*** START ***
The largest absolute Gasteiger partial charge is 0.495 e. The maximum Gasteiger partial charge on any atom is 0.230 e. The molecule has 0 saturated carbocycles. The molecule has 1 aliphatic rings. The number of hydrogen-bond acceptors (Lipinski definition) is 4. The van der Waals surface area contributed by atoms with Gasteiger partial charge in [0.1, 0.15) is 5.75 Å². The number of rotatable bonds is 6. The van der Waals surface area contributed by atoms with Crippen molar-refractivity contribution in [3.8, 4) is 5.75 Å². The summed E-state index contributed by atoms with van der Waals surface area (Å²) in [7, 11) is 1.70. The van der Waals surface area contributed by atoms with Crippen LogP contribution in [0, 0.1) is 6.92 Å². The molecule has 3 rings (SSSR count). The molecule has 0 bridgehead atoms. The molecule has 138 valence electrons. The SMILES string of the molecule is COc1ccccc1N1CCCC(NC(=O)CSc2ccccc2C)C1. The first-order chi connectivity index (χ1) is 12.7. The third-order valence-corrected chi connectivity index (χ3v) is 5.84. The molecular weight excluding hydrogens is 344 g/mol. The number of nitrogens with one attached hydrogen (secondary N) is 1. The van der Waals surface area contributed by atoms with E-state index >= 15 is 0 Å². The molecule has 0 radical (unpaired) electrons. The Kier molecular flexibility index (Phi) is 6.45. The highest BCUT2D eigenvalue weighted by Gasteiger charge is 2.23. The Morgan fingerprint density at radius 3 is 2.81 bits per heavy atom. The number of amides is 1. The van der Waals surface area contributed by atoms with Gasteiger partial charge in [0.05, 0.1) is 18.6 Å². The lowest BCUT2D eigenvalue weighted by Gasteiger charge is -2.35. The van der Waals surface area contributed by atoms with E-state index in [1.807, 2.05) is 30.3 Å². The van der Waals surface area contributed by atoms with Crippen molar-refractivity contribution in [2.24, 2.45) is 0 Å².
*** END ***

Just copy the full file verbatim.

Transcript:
The largest absolute Gasteiger partial charge is 0.495 e. The maximum Gasteiger partial charge on any atom is 0.230 e. The molecule has 0 saturated carbocycles. The molecule has 1 aliphatic rings. The number of hydrogen-bond acceptors (Lipinski definition) is 4. The van der Waals surface area contributed by atoms with Gasteiger partial charge in [0.1, 0.15) is 5.75 Å². The number of rotatable bonds is 6. The van der Waals surface area contributed by atoms with Crippen molar-refractivity contribution in [3.8, 4) is 5.75 Å². The summed E-state index contributed by atoms with van der Waals surface area (Å²) in [7, 11) is 1.70. The van der Waals surface area contributed by atoms with Crippen LogP contribution in [0, 0.1) is 6.92 Å². The molecule has 3 rings (SSSR count). The molecule has 0 bridgehead atoms. The molecule has 138 valence electrons. The SMILES string of the molecule is COc1ccccc1N1CCCC(NC(=O)CSc2ccccc2C)C1. The first-order chi connectivity index (χ1) is 12.7. The third-order valence-corrected chi connectivity index (χ3v) is 5.84. The molecular weight excluding hydrogens is 344 g/mol. The number of nitrogens with one attached hydrogen (secondary N) is 1. The van der Waals surface area contributed by atoms with E-state index >= 15 is 0 Å². The molecule has 0 radical (unpaired) electrons. The Kier molecular flexibility index (Phi) is 6.45. The highest BCUT2D eigenvalue weighted by Gasteiger charge is 2.23. The Morgan fingerprint density at radius 3 is 2.81 bits per heavy atom. The number of amides is 1. The van der Waals surface area contributed by atoms with Gasteiger partial charge in [0.05, 0.1) is 18.6 Å². The lowest BCUT2D eigenvalue weighted by Gasteiger charge is -2.35. The van der Waals surface area contributed by atoms with E-state index in [1.807, 2.05) is 30.3 Å². The van der Waals surface area contributed by atoms with Crippen molar-refractivity contribution in [2.24, 2.45) is 0 Å².